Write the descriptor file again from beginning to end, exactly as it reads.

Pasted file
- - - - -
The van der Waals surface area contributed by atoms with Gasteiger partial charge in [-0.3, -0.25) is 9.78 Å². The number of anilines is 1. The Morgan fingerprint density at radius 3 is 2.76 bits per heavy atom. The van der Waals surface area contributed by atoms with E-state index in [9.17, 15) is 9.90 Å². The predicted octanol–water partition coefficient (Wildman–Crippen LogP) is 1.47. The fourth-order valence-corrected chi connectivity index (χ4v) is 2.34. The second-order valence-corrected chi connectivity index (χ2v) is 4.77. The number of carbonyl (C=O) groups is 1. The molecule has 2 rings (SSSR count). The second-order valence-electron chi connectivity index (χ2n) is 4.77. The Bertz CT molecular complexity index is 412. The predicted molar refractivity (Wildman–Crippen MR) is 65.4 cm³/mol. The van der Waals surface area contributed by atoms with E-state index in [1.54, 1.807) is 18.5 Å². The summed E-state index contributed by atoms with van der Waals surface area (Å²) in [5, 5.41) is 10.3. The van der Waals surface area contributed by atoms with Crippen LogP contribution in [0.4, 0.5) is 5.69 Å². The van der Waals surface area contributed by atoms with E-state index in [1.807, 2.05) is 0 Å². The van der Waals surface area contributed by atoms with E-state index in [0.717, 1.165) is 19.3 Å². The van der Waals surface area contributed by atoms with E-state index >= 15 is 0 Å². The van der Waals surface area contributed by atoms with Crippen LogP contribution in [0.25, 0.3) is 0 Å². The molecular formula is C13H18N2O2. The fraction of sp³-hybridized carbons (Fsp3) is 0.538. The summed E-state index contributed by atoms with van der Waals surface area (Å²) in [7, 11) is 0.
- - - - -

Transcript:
The van der Waals surface area contributed by atoms with Gasteiger partial charge in [-0.3, -0.25) is 9.78 Å². The number of anilines is 1. The Morgan fingerprint density at radius 3 is 2.76 bits per heavy atom. The van der Waals surface area contributed by atoms with E-state index in [9.17, 15) is 9.90 Å². The predicted octanol–water partition coefficient (Wildman–Crippen LogP) is 1.47. The fourth-order valence-corrected chi connectivity index (χ4v) is 2.34. The second-order valence-corrected chi connectivity index (χ2v) is 4.77. The number of carbonyl (C=O) groups is 1. The molecule has 2 rings (SSSR count). The second-order valence-electron chi connectivity index (χ2n) is 4.77. The Bertz CT molecular complexity index is 412. The predicted molar refractivity (Wildman–Crippen MR) is 65.4 cm³/mol. The van der Waals surface area contributed by atoms with E-state index in [1.54, 1.807) is 18.5 Å². The summed E-state index contributed by atoms with van der Waals surface area (Å²) in [5, 5.41) is 10.3. The van der Waals surface area contributed by atoms with Crippen LogP contribution in [0.4, 0.5) is 5.69 Å². The van der Waals surface area contributed by atoms with E-state index in [1.807, 2.05) is 0 Å². The van der Waals surface area contributed by atoms with E-state index in [0.717, 1.165) is 19.3 Å². The van der Waals surface area contributed by atoms with E-state index >= 15 is 0 Å². The van der Waals surface area contributed by atoms with Crippen LogP contribution in [0.25, 0.3) is 0 Å². The molecular formula is C13H18N2O2. The fraction of sp³-hybridized carbons (Fsp3) is 0.538. The summed E-state index contributed by atoms with van der Waals surface area (Å²) in [7, 11) is 0.